Sudan on Wednesday swore in members of a council that will rule for the next three years, the first concrete step toward implementing a landmark power-sharing agreement reached between the military and a protest movement that forced authoritarian ruler Omar Al Bashir from office in April.
Gen Abdel-Fattah Al Burhan, chairman of the Transitional Military Council that ruled Sudan since Mr Al Bashir’s removal, was first sworn in as head of the 11-member Sovereignty Council that will function as a collective presidency until November 2022. Several hours later, nine members of the council were sworn in by Gen Al Burhan himself at the presidential palace in Khartoum, the Sudanese capital.
The nine included four generals and five civilians. The civilians included two women, one of them, Nicola Abdel-Maseeh, is Christian. The 11th member, Mohammed Al-Taayshi, lives in Britain and will be sworn in upon his return later this week.
The swearing-in of the Sovereign Council spelt the end of the transitional military council and signalled the beginning of a rare formal partnership between the military and the opposition that, in theory, will last until late 2022 when free elections are held.
The creation of the Sovereign Council is part of an agreement reached earlier this month and signed at a high-profile ceremony held amid jubilant street celebrations and a wave of optimism on August 17. The agreement outlines a roadmap for Sudan’s transition to civilian rule, including a government of technocrats and a 300-seat legislature to be created in the next three months.
Gen Al Burhan will chair the Sovereignty Council for 21 months, after which a civilian will take over for 18 months.
The nominee for prime minister, economist Abdullah Hamdouk, was scheduled to be sworn in later on Wednesday. Hundreds, many waving Sudanese flags, gathered outside the arrival hall at Khartoum airport to greet him on arrival.
Mr Al Bashir was removed from power by the military on April 11 following four months of street protests against his 29-year, Islamist rule. An alliance of political parties, rebel groups and professional unions borne out of these protests – the Forces of Freedom and Change – negotiated with the military for months in a tortuous process that on occasion looked on the brink of collapse.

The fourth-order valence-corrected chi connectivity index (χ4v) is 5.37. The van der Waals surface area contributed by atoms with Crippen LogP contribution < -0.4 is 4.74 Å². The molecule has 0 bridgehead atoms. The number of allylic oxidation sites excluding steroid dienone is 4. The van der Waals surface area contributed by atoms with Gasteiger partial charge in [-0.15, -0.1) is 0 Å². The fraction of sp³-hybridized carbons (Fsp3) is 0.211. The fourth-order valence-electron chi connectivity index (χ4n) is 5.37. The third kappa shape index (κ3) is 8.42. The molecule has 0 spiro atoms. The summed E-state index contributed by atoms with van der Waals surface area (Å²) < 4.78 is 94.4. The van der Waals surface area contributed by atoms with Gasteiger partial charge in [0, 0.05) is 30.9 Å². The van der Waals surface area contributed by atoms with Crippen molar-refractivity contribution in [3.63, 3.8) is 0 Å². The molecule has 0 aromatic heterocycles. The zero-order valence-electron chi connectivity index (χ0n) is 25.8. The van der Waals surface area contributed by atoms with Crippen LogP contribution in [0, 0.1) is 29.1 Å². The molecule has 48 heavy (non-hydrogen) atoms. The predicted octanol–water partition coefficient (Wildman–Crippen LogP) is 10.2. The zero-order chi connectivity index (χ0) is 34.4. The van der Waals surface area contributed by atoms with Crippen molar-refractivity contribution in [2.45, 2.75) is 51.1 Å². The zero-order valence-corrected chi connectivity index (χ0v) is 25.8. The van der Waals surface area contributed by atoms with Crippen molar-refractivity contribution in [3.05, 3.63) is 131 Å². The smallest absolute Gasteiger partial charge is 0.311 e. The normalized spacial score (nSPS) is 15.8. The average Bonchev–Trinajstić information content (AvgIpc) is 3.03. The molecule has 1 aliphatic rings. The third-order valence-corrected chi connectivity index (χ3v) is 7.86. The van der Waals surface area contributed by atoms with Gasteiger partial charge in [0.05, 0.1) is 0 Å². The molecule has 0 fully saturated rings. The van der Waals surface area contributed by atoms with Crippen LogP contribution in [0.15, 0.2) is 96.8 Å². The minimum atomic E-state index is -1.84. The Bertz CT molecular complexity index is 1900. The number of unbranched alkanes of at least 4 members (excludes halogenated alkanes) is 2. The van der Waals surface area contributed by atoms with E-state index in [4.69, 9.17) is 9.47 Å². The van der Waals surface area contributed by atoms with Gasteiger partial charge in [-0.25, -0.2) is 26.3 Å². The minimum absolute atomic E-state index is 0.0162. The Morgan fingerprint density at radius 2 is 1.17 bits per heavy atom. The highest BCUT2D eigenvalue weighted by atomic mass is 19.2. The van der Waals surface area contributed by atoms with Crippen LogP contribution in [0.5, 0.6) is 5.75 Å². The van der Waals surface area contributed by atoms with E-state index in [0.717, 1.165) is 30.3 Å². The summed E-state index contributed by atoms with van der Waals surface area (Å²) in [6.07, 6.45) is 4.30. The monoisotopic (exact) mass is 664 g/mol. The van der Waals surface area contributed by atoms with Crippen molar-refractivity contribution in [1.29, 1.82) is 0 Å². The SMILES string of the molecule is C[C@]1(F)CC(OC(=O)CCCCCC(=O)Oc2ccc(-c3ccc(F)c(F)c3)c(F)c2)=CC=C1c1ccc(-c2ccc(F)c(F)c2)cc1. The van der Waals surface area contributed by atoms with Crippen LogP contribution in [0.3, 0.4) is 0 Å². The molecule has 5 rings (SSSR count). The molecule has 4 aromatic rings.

The violent break-up by security forces of a sit-in encampment outside the headquarters of the armed forces in Khartoum on June 3 drew a sharp response from the Forces of Freedom and Change, which pulled out of the negotiations. The opposition says nearly 130 were killed in the break-up of the sit-in and that scores remain missing. The power-sharing agreement provides for a thorough and transparent probe into the violence.
The talks resumed following intense, behind-the-scenes mediation by diplomats from Saudi Arabia, the United Arab Emirates, Britain and the United States. Later, envoys from the African Union and neighbouring Ethiopia helped the two sides reach an agreement.
The nomination of two women to the Sovereign Council has been interpreted as a glimpse of a “new Sudan” where inclusion and equality are envisioned to replace the divisions and bitterness created by three decades of war and disenfranchisement under Mr Al Bashir’s tutelage.
Significantly, the Christian member of the council, government legal adviser Ms Abdel-Maseeh, was jointly selected by the generals and the Forces of Freedom and Change. The other female council member is Aisha Al Saeed, who has had a career in education and is a veteran civil society activist.
The transition administration faces a host of serious challenges, including negotiating an end to long-running conflicts in western and southern Sudan. There is also the daunting task of dismantling the “deep state” of regime loyalists planted by Mr Al Bashir over the past 30 years in government, the armed forces and security agencies.
Perilously, overhauling the ailing economy will likely entail the gradual removal of state subsidies on basic commodities like fuel and bread. Past attempts to enact such reforms have been met by street protests. Improving the economy will also likely necessitate an equally sensitive measure: Reducing the massive defence and security budgets that Mr Al Bashir happily sanctioned to maintain his grip on power.
“It’s a revolution and people are expecting milk and honey but, at least in the short term, they will instead get pain,” said a top Western diplomat in Khartoum, alluding to the wave of price hikes likely to follow subsidy cuts.
Ending armed conflicts and effectively eradicating the country’s legendary corruption would likely ease the crunch but, according to the diplomat, continuing emergency aid from Sudan’s backers in the Gulf region is essential to keep the economy afloat in the near and medium future.
The UAE and Saudi Arabia already provided Sudan with $3 billion (Dh11bn) in emergency aid soon after Mr Al Bashir’s removal. Of the $3 billion, $500 million were deposited in the Central Bank to boost foreign currency reserves, while the remainder is being used to finance imports of fuel and basic foodstuffs.